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Adulting: How to Become a Grown-up in 468 Easy(ish) Steps Paperback – May 7, 2013
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These are the steps I wish I'd had before I grew up. Wait-What am I talking about? These are steps I will start using today! Kelly Williams Brown writes as charmingly and hysterically as she does helpfully. Get this book and grow up!
- J.J. Abrams - Writer, Director, Producer
Twentysomethings who are looking for a silver bullet will find it here in the form of 468 silver pellets. Without a doubt, one (or a hundred) of these pellets will change your relationship or your career or your mind or your potatoes, all of which matter in adulthood. Kelly Williams Brown is my kind of twentysomething.
-Meg Jay, PhD, author of The Defining Decade: Why Your Twenties Matter and How to Make the Most of Them Now
Kelly Williams Brown is wise beyond her years, which is great news for those of us who are immature beyond ours. Her advice is brilliant, warm, funny, and USEFUL, much like the lady who wrote it. I'd love to have her over for tea but I don't want her to see my apartment.
- Julieanne Smolinski - Blogger, Comedian, @BoobsRadley
"Fun, chatty, and surprisingly informative.... perfect for the wayward 20-something, or 30-something, or..."
-- Publisher's Weekly
"This hilarious and super-relatable how-to guide for acting like an adult ... is full of aha moments."
Kelly Williams Brown, author of "Adulting," is the voice of her generation. Unfortunately, that voice is telling her she should make a soufflé and take her LSATs. She shouldn't listen to the voice, and neither should you. Kelly Williams Brown should be writing: period. Anything else is just robbery. "Adulting" is hilarious and filled with keen insight, a terrific dance down the road of everyday insecurity.
-- Dana Haynes, author of ICE COLD KILL, CRASHERS and BREAKING POINT
Adulting is a must-read for anyone in their twenties! Author Kelly Williams Brown has penned an incredibly helpful how-to geared toward twenty-somethings who may be grown up but don't always feel like it. ... Adulting is incredibly funny and a pure joy to read.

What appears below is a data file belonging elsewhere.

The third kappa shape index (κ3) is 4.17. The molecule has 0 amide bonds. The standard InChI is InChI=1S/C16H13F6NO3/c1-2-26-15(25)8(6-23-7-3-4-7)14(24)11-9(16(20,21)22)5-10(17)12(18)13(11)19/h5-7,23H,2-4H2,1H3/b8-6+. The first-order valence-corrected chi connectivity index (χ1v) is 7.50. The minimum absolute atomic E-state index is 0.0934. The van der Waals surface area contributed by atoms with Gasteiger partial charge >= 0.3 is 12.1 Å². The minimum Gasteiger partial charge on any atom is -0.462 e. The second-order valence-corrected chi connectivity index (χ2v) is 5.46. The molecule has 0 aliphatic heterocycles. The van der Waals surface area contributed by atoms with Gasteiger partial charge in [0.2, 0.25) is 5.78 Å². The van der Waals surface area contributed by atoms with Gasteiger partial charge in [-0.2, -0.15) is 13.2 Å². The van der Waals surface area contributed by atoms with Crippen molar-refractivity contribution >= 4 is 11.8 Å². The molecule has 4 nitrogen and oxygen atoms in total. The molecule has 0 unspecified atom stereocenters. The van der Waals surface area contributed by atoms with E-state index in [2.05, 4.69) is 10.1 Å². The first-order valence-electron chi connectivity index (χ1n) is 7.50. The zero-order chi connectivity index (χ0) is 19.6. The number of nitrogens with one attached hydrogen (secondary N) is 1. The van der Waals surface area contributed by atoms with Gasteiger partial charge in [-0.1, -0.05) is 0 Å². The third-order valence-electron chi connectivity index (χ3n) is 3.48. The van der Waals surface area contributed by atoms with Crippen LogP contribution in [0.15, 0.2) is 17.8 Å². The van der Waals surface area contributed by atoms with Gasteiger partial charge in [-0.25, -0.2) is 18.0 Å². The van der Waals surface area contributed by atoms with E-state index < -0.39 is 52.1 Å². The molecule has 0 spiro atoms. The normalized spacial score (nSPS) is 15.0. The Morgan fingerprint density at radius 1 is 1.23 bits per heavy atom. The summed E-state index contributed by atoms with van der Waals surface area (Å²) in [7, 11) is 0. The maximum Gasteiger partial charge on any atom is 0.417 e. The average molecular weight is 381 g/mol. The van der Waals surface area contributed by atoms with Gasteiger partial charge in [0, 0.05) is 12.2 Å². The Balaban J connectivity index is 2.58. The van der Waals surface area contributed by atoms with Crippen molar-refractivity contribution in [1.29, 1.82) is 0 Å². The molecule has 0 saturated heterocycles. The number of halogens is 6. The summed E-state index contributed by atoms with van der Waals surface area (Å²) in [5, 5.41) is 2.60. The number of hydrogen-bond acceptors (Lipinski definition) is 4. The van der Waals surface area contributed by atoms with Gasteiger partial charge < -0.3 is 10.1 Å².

-- Wit and Sin
About the Author
Kelly Williams Brown is the founder of the popular Tumblr, AdultingBlog.com, and she is, in fact, sometimes, an adult. Previously, she was a features reporter and an award-winning humor columnist for the Statesman Journal, a daily newspaper in Salem, Oregon.
Top Customer Reviews
But was the advice worth it? I think so. Sure, you might be too far along the pike to benefit from some of it. Some of it is complete common sense (i.e. buy toilet paper in bulk -- the use/age graph on this is priceless!). But it never hurts to read it or hear it aloud at least one time. And some of the things she covered are issues I still have trouble with and I'm easily old enough to be the author's mom.
I will indeed give this book to my daughter and hope she actually finds time to read it and absorb some of the great stuff although I hope she doesn't drink as much or have as much unmarried sex as the book allows. But if she does decide to start drinking and screwing around, the book offers some pretty good guidelines on how to do such in an adult fashion. Still I hope she spends more time on the chapter about financial responsibility. Great job, Kelly. Now if you can hurry up and turn 60, I need a book on Senioring.
There's solid advice here, without being preachy. I found a few new things for this old dog, too, such as Step 8: Remember your circle of concern versus your circle of action. It's sort of like an updated version of the Serenity Prayer.
Not every piece of advice is one that I would follow, though. It may be tempting to call a co-worker the c-word, but I wouldn't recommend it. I think you can handle conflict without calling people names.
Some favorite moments:
•We all sense our own dysfunction so clearly. And because we can't do that one thing - whether it be keeping a clean house, not feeling shy and awkward at work, or having a credit score of 750 - we assign it a higher priority on our own personal Things That You Must Be Good At If You Wish to Be a Functional Adult list. We don't remember the fourteen things we do reasonably well; we remember our one arena of miserable failure.
•Intentions are nice, but ultimately intentions don't really matter because they only exist inside you.
•A big part of being a well-adjusted person is accepting that you can't be good at everything. Some things will always be hard. Decide what you can do in those arenas.
•You're a grown-up, and you get to decide what behaviors affect you for five minutes versus what behaviors change you as a person.Read more ›
Most Recent Customer Reviews
Very good info. Wish I had read this stuff years ago. There is, however, one serious error. The author advises mixing clorox with dish detergent. Read morePublished 2 days ago by Yvonne Jackson
Literally a lifesaver I recommend this book to all newly and adultsPublished 9 days ago by Kiesha m.
I'm very excited to read this book, as I have been eyeballing it for awhile now! However, I purchased the book in "used - good" condition, which I don't feel it came in. Read morePublished 11 days ago by Bethany
I found it hard to take advice seriously when the author is only 29; hadn't realized beforehand they weren't older. Felt like mostly stuff I already knew. Read morePublished 13 days ago by Amelia Lin
So helpful! Some of the tips were things I already knew....But it would have saved me so much trouble if I would have read this at 18 instead of 23. I highly recommend!Published 28 days ago by Katherine H.
THIS BOOK IS HILARIOUS! Buy it, read it, and pass it on. Great advice that kept me laughing from cover to cover.Published 1 month ago by -